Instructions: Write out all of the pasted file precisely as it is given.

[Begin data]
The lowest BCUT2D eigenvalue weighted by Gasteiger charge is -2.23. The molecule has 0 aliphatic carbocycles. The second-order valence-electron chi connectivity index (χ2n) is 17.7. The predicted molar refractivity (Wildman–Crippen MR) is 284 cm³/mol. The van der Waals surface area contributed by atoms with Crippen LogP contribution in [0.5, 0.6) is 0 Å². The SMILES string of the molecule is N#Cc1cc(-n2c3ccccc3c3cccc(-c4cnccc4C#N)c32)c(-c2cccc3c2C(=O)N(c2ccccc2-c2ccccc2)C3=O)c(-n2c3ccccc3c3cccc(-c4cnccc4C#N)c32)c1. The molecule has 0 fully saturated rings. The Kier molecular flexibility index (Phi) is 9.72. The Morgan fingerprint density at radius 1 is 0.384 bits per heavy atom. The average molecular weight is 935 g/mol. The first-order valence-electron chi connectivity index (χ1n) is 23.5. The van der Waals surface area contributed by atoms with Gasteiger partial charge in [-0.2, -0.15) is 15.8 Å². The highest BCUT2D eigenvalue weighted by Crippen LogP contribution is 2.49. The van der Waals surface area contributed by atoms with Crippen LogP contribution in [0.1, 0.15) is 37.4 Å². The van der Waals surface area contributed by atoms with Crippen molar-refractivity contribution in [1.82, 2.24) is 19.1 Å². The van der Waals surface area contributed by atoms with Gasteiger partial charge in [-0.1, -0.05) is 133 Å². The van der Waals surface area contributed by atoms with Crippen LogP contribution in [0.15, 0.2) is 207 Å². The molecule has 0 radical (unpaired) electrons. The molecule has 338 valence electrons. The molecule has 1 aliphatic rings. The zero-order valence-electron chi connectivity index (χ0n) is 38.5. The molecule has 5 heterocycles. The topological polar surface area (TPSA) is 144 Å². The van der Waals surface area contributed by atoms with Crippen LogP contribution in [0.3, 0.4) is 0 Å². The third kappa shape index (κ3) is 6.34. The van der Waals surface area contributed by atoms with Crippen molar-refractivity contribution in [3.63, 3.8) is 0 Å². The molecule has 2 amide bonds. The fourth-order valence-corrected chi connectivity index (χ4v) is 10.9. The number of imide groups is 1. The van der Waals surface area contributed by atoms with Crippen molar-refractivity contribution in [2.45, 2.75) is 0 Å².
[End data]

The lowest BCUT2D eigenvalue weighted by Gasteiger charge is -2.23. The molecule has 0 aliphatic carbocycles. The second-order valence-electron chi connectivity index (χ2n) is 17.7. The predicted molar refractivity (Wildman–Crippen MR) is 284 cm³/mol. The van der Waals surface area contributed by atoms with Crippen LogP contribution in [0.5, 0.6) is 0 Å². The SMILES string of the molecule is N#Cc1cc(-n2c3ccccc3c3cccc(-c4cnccc4C#N)c32)c(-c2cccc3c2C(=O)N(c2ccccc2-c2ccccc2)C3=O)c(-n2c3ccccc3c3cccc(-c4cnccc4C#N)c32)c1. The molecule has 0 fully saturated rings. The Kier molecular flexibility index (Phi) is 9.72. The Morgan fingerprint density at radius 1 is 0.384 bits per heavy atom. The average molecular weight is 935 g/mol. The first-order valence-electron chi connectivity index (χ1n) is 23.5. The van der Waals surface area contributed by atoms with Gasteiger partial charge in [-0.2, -0.15) is 15.8 Å². The highest BCUT2D eigenvalue weighted by Crippen LogP contribution is 2.49. The van der Waals surface area contributed by atoms with Crippen LogP contribution in [0.1, 0.15) is 37.4 Å². The van der Waals surface area contributed by atoms with Crippen molar-refractivity contribution in [1.82, 2.24) is 19.1 Å². The van der Waals surface area contributed by atoms with Gasteiger partial charge in [-0.1, -0.05) is 133 Å². The van der Waals surface area contributed by atoms with Crippen LogP contribution in [0.15, 0.2) is 207 Å². The molecule has 0 radical (unpaired) electrons. The molecule has 338 valence electrons. The molecule has 1 aliphatic rings. The zero-order valence-electron chi connectivity index (χ0n) is 38.5. The molecule has 5 heterocycles. The topological polar surface area (TPSA) is 144 Å². The van der Waals surface area contributed by atoms with Crippen LogP contribution in [0.3, 0.4) is 0 Å². The third kappa shape index (κ3) is 6.34. The van der Waals surface area contributed by atoms with Crippen molar-refractivity contribution in [3.63, 3.8) is 0 Å². The molecule has 2 amide bonds. The fourth-order valence-corrected chi connectivity index (χ4v) is 10.9. The number of imide groups is 1. The van der Waals surface area contributed by atoms with Crippen molar-refractivity contribution in [2.45, 2.75) is 0 Å².